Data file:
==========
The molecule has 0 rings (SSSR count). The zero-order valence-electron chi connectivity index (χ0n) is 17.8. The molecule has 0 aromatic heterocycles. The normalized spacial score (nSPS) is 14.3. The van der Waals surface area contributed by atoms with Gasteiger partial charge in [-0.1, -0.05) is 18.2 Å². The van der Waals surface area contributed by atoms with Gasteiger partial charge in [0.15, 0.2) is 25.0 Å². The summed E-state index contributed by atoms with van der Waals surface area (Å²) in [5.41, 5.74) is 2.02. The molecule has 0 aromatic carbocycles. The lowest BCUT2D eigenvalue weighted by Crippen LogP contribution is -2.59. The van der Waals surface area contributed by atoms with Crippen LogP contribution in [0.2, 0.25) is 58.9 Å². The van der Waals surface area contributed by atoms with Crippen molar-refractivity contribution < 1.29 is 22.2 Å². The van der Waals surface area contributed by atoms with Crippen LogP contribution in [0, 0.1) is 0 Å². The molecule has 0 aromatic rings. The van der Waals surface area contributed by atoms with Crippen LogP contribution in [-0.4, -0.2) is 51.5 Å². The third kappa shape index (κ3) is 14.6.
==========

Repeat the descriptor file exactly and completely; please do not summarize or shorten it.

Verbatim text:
The molecule has 0 rings (SSSR count). The zero-order valence-electron chi connectivity index (χ0n) is 17.8. The molecule has 0 aromatic heterocycles. The normalized spacial score (nSPS) is 14.3. The van der Waals surface area contributed by atoms with Gasteiger partial charge in [-0.1, -0.05) is 18.2 Å². The van der Waals surface area contributed by atoms with Gasteiger partial charge in [0.15, 0.2) is 25.0 Å². The summed E-state index contributed by atoms with van der Waals surface area (Å²) in [5.41, 5.74) is 2.02. The molecule has 0 aromatic carbocycles. The lowest BCUT2D eigenvalue weighted by Crippen LogP contribution is -2.59. The van der Waals surface area contributed by atoms with Crippen LogP contribution in [0.2, 0.25) is 58.9 Å². The van der Waals surface area contributed by atoms with Crippen molar-refractivity contribution < 1.29 is 22.2 Å². The van der Waals surface area contributed by atoms with Crippen LogP contribution in [0, 0.1) is 0 Å². The molecule has 0 aromatic rings. The van der Waals surface area contributed by atoms with Crippen LogP contribution in [-0.4, -0.2) is 51.5 Å². The third kappa shape index (κ3) is 14.6.